Alabama Makes It Easier Than Ever for Parents To Have Their Kids Educated

Roman Samborskyi /
Roman Samborskyi /

Gov. Kay Ivey (R-AL) made history and a huge difference in the lives of Alabama students with the CHOOSE Act. With a simple stroke of the pen, she made AL the 14th state in the US to offer parents the option of giving their kids the best possible schooling. Using education savings accounts (ESAs), roughly 14,000 students will get $7,000 towards education expenses away from public schools, funded via a $100 million endowment to start with.

This option is important for the kids. It can be used for private school tuition, tutoring, testing, supplemental materials, and starting college coursework. It’s available in person, online, and as a hybrid. To many, this sounds nothing like the high school they remember, and they are right about that. Instead, this changes the face of education.

First started in Milwaukee back in 1990, this highlights the need for variety in education. Some students need a different or more tailored environment to learn best. Public, charter, private, and even religious schools can be funded with these ESAs. It gives parents options that are necessary in urban environments where a proper caring education can be impossible to find, as well as in rural areas where there might not be an alternative option within 25 miles.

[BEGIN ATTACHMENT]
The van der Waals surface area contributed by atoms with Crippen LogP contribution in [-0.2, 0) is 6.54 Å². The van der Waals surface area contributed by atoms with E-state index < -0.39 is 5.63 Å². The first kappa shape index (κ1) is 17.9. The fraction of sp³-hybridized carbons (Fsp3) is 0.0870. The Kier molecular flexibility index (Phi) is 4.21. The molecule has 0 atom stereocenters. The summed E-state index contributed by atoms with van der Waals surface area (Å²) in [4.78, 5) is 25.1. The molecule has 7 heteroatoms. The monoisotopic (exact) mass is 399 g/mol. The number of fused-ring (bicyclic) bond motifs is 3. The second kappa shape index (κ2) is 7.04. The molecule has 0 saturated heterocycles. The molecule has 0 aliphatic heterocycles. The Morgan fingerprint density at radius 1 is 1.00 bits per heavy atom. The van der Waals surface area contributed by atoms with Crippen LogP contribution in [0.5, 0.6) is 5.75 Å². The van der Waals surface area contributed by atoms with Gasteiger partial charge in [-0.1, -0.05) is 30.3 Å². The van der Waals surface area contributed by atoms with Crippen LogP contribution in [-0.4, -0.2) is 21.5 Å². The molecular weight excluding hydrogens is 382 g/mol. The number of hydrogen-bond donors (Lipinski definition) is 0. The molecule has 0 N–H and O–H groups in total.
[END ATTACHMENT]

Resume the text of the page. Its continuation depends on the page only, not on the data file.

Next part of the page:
In parts of Alabama, the “separate but equal” way of education existed far into the 20th century. The impact of these segregated educations is still being felt by more rural school systems. Their historically low test scores have prevented them from getting the funding to attract higher caliber educators, and as such, the students have suffered, both white and black.

Cities like Birmingham have not been immune to these problems as well. Thanks to people like Hilary Clinton pushing forth programs like “No Child Left Behind,” teachers are made to pass the buck and let students just pass. As a result, students are reaching high school and unable to read beyond grade school. Getting these kids into smaller classes with more dedicated teachers can make all the difference.